Knee pain often causes great discomfort in people by limiting walking and daily tasks. Fortunately, most of these conditions have effective and safe treatment.
Last update: February 11, 2022
The knee is one of the joints in the human body with the highest risk of presenting injuries and inflammatory or degenerative conditions. In general, they manifest with pain and difficulty walking. Next, we tell you 10 internal causes of knee pain.
The knee joint is made up of the femur, tibia, and patella or patella. Inside, it is covered with articular cartilage and synovial fluid that limits friction between the bones. Similarly, it has two cushioning pads called menisci, as well as several stabilizing ligaments and tendons.
In most cases, knee discomfort is associated with some kind of damage or injury to its internal structures. These conditions are often the result of trauma, a sports injury, or aging. Timely professional care determines greater pain relief and lower risk of complications.
10 Common Internal Causes of Knee Pain
Knee pain can manifest acutely as a result of a direct blow or injury from a fall, a sharp turn on the foot, or poor posture. Similarly, Discomfort in this joint can also appear progressively and increase in intensity over time.
Currently, there are several internal causes that explain the pain in the knees. Fortunately, these can be resolved in a short time under continuous medical supervision. Among the 10 most common causes are the following.
1. Medial collateral ligament (MCL) injury
The medial collateral ligament (MCL) is an elastic band that extends from the femur to the tibia on the inside of the knee. Like its counterpart, the lateral collateral ligament (LCL), its function is to stabilize the knee and align the leg with the thigh.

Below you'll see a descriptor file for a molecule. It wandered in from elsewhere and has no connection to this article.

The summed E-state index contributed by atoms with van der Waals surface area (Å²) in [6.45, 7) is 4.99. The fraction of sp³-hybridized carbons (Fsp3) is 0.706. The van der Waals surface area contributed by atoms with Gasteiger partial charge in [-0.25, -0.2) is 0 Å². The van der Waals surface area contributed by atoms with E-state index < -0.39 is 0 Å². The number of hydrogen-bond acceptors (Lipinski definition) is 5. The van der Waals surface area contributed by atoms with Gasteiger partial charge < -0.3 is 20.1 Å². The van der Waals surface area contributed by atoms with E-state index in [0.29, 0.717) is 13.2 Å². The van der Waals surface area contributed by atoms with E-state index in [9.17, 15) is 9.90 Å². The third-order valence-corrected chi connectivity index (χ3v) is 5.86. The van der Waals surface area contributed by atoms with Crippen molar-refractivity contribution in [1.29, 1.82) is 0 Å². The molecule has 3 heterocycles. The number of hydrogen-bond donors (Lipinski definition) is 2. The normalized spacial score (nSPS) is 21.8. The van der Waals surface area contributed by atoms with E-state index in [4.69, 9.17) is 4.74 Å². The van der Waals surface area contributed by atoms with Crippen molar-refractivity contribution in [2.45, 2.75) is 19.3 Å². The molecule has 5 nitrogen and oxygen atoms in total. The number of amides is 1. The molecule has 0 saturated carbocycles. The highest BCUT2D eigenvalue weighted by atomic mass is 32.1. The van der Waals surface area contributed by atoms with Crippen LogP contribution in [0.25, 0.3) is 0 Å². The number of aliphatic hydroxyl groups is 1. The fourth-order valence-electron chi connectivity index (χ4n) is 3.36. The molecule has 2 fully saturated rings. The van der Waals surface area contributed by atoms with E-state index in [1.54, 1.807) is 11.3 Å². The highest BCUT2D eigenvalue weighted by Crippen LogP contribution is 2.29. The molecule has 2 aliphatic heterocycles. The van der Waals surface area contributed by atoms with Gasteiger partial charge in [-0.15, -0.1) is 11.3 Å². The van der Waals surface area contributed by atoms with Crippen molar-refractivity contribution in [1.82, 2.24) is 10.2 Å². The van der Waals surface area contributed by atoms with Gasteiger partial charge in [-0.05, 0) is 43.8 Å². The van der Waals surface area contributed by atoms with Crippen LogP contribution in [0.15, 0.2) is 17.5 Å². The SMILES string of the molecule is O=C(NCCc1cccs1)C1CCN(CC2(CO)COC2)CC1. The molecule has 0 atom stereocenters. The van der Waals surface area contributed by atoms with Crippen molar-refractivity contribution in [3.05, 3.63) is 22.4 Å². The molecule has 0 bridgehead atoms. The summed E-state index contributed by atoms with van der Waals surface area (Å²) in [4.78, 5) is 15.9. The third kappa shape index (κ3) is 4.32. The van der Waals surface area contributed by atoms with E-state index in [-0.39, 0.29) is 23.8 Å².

Studies affirm that injuries to the MCL represent 42% of ligamentous conditions of the knee. These injuries occur when the ligament is overstretched by a blow or direct compression on the outside of the knee, as occurs in contact sports.
In mild cases, a sprain of the MCL occurs, while In more serious cases, it can suffer a partial or total tear.. All of these situations are common internal causes of knee pain. Other symptoms associated with this condition include the following:
Stiffness and feeling of locking when moving the knee.
Instability and weakness when walking.
Clicking in the knee.
2. Medial meniscus tear
The menisci are small, rubbery, C-shaped cartilages., located inside the knees. There are two menisci in each knee, one on the lateral side and one on the medial border of the joint. Its main function is to absorb and cushion the shocks generated by walking, running or jumping.
In this sense, the menisci may tear or tear from quick, jerky turns over the knee with the foot planted on the ground or in direct trauma. In this way, lifting heavy objects, sports with great physical demand and jumping from great heights are common causes of this condition.
Sharp inner knee pain and swelling are common symptoms of a medial meniscus tear. In addition, people may have the following symptoms:
Inability to flex and straighten the knee.
Stiffness and locking of the joint when walking.
Crunch when moving the knee.
Unstable or “wobbly” knee feeling.
3. Subluxation of the patella
Patellar subluxation is the most common type of dislocation in the knee.. This occurs before the sudden and abnormal displacement of the patella when leaving its normal position in the anterior part of the joint. It is one of the many internal causes of knee pain.
Research suggests that this type of subluxation is the result of sudden rotational movements of the knee with sustained contraction of the quadriceps. In general, severe pain, limitation of movement and knee deformity are the most common symptoms of this condition.
4. Knee fracture
Knee fractures involve any bony break that occurs in the patella, distal femur, or proximal tibia. They can have a wide variety of forms of presentation and are associated with direct trauma to the area.